You might guess that in means inches. To specify lengths effectively, you need to know the units that CSS uses. They come in several categories:

  • Ruler measures. Inches (in), centimeters (cm), and millimeters (mm).
  • Pixels. These measures are in pixels, so they're less flexible if the web page will be printed out onto paper, but they're useful on the web. This unit is specified using px.
  • Printer units. You probably know that font sizes are measured in points, as in a 12 point font. One point is equal to 1/72 of an inch, and is specified by using pt.
  • Font-relative units. These measures are proportional to the size of the font, so they are bigger if the font is bigger, and smaller if it's smaller. This is great because visually impaired people may increase the font size to much greater than you'd ever expect, and you'd like the web page lengths to scale appropriately. These are appropriate measures for, say, the distance between lines (called the leading, from strips of lead that were put between the rows of type back in the olden days of actual lead type). The two font-relative sizes are em and ex. The em measure is named for the width of the letter M in the current font, and in CSS is defined to be equal to the size of the font. The ex measure is named for the height of the letter x in the current font, and in CSS is usually about half the size of the font.
  • Percentages. These are best for elements whose size you want to specify relative to the size of the enclosing element or the window.

    If you want a paragraph to be three-fourths the width of the enclosing <div>, you can use code like the following:

    #content {
       width: 800px;
       margin-left: 100px;
    #note {
       width: 75%;
       margin-left: 25%;
    <div id="content">
       <p>Here's the usual contents of the page ...</p>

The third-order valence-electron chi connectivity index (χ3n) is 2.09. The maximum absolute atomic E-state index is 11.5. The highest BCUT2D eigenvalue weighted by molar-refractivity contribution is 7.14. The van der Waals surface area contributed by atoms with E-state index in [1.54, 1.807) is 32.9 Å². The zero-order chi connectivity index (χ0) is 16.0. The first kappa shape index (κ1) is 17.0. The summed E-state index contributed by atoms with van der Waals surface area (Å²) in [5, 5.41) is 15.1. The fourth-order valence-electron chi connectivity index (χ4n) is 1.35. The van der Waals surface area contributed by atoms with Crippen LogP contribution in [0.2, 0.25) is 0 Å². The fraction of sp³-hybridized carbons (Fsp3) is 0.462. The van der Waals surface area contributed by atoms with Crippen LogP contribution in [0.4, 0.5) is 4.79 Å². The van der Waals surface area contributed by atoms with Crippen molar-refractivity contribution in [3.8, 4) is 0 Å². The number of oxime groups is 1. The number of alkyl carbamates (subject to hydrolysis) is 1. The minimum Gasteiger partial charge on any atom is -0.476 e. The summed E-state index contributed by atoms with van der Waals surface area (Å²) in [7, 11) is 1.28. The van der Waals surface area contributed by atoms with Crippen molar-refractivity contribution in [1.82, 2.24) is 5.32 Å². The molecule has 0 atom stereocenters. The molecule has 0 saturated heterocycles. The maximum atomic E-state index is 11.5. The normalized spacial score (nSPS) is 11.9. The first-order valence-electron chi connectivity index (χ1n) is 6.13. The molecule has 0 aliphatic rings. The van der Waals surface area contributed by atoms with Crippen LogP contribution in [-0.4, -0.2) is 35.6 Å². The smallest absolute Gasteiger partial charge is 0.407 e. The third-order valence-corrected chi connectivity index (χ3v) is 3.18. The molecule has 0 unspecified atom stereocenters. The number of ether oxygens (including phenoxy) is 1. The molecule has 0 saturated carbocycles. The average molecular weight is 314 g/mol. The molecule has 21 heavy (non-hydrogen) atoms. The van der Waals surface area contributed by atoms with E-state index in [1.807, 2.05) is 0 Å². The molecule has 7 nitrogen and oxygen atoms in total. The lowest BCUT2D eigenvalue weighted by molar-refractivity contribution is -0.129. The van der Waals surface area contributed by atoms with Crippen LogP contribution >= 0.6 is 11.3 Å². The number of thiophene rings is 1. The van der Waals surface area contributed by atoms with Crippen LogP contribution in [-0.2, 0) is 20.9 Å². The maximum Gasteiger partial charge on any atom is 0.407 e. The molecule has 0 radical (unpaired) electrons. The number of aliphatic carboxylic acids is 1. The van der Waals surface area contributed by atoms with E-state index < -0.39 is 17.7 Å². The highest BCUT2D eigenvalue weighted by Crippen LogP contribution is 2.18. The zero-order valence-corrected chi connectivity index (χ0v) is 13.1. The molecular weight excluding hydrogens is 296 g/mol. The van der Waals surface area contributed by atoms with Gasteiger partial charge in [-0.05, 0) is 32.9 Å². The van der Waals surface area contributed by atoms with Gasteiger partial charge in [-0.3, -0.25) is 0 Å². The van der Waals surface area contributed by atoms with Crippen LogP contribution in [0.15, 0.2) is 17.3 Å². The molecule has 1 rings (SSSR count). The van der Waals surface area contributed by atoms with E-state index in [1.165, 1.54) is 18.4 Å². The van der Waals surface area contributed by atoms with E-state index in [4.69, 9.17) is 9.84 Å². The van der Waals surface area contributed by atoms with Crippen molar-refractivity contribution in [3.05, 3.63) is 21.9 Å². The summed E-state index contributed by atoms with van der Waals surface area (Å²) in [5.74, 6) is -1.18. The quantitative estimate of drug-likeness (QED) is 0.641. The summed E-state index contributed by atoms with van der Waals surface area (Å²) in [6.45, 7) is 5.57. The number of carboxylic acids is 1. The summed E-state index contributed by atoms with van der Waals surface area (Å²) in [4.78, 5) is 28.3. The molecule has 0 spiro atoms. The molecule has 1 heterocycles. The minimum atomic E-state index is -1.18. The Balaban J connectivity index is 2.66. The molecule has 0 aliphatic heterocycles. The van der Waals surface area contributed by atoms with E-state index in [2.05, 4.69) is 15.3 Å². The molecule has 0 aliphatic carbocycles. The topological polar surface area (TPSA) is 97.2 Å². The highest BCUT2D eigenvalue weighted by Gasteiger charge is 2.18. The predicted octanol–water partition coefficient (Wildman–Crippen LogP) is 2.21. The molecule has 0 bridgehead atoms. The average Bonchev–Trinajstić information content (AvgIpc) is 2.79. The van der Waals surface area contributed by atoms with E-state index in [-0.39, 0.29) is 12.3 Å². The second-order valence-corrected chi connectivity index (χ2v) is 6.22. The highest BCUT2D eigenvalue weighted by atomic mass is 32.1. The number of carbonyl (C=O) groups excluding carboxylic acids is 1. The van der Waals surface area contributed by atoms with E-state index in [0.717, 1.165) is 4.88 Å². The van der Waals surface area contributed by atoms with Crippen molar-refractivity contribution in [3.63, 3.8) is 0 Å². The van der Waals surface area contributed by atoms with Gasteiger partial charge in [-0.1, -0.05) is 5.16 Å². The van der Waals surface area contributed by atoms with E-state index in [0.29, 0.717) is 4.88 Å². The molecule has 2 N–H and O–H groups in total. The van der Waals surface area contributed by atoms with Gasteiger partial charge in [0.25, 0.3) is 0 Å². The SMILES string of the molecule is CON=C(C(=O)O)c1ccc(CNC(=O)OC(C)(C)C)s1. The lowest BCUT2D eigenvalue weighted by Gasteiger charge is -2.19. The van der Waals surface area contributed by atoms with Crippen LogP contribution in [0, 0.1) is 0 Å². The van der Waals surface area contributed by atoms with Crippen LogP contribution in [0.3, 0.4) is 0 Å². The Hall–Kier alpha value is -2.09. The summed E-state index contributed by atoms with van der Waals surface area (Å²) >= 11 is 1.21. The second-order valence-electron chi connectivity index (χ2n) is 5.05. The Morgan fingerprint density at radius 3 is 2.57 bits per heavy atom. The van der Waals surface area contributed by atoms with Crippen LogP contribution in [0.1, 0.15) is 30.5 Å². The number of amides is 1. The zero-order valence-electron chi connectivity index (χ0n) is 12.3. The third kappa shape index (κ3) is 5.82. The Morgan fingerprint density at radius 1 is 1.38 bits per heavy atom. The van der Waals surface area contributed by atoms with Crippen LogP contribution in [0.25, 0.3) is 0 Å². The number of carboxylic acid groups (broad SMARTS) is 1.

<p id="note">And here is a narrow note on the right side.</p>

    Look at the percentage example in action.

Images are Inline Elements

Pictures (image elements, produced by the <img> tag) are inline elements. This may seem odd, since images look so much like big box-like things, and therefore ought to be block elements, but they are (by default), inline elements. So, the browser treats them like big words. Here's an example:

Bonnie and Chester were enjoying a picnic on the grass. Suddenly the sky filled with dark clouds. Soon, it began to rain. When the lightning began, they decided to head for home.

Centering Content

Before we get to more complex stuff, let's look at centering content, particularly images, since that's a common desire among CS110 students. Let's start, though, with centering lines of text within a block. Here's an eye chart:


All we had to do was to use the CSS property text-align: center. (Note that we used an inline style sheet in the example code, just for brevity. In practice, we would probably add a class to this div and define it in an external style sheet).

Since images are just like big letters, the same trick will work with images:

clouds rain lightning